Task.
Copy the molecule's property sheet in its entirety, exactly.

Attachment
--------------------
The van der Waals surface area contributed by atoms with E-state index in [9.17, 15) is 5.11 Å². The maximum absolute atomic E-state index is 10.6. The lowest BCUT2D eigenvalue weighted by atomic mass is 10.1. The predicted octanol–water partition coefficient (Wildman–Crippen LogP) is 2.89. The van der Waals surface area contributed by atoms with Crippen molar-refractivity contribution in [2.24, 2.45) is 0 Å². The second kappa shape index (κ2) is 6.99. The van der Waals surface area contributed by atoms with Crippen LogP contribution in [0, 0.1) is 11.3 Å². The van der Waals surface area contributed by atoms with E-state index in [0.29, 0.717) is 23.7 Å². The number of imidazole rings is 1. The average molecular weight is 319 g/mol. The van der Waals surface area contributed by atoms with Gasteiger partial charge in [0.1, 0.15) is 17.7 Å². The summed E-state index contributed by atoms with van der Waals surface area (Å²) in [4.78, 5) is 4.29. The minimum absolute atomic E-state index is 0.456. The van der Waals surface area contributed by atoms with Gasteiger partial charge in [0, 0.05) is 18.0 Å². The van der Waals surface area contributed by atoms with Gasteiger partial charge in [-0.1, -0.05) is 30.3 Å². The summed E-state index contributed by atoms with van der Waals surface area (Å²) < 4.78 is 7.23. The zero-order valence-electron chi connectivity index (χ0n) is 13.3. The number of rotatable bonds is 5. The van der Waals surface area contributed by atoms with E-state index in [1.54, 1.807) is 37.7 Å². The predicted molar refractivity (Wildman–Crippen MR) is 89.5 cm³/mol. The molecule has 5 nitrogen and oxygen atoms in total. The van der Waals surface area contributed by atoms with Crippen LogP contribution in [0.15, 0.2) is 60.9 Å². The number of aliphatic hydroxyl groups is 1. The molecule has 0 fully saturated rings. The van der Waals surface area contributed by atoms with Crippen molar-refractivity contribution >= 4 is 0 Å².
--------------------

The van der Waals surface area contributed by atoms with E-state index in [9.17, 15) is 5.11 Å². The maximum absolute atomic E-state index is 10.6. The lowest BCUT2D eigenvalue weighted by atomic mass is 10.1. The predicted octanol–water partition coefficient (Wildman–Crippen LogP) is 2.89. The van der Waals surface area contributed by atoms with Crippen molar-refractivity contribution in [2.24, 2.45) is 0 Å². The second kappa shape index (κ2) is 6.99. The van der Waals surface area contributed by atoms with Crippen LogP contribution in [0, 0.1) is 11.3 Å². The van der Waals surface area contributed by atoms with E-state index in [0.29, 0.717) is 23.7 Å². The number of imidazole rings is 1. The average molecular weight is 319 g/mol. The van der Waals surface area contributed by atoms with Gasteiger partial charge in [0.1, 0.15) is 17.7 Å². The summed E-state index contributed by atoms with van der Waals surface area (Å²) in [4.78, 5) is 4.29. The minimum absolute atomic E-state index is 0.456. The van der Waals surface area contributed by atoms with Gasteiger partial charge in [0, 0.05) is 18.0 Å². The van der Waals surface area contributed by atoms with Gasteiger partial charge in [-0.1, -0.05) is 30.3 Å². The summed E-state index contributed by atoms with van der Waals surface area (Å²) < 4.78 is 7.23. The zero-order valence-electron chi connectivity index (χ0n) is 13.3. The number of rotatable bonds is 5. The van der Waals surface area contributed by atoms with E-state index in [1.54, 1.807) is 37.7 Å². The predicted molar refractivity (Wildman–Crippen MR) is 89.5 cm³/mol. The molecule has 5 nitrogen and oxygen atoms in total. The van der Waals surface area contributed by atoms with Crippen LogP contribution in [0.15, 0.2) is 60.9 Å². The number of aliphatic hydroxyl groups is 1. The molecule has 0 fully saturated rings. The van der Waals surface area contributed by atoms with Crippen molar-refractivity contribution >= 4 is 0 Å².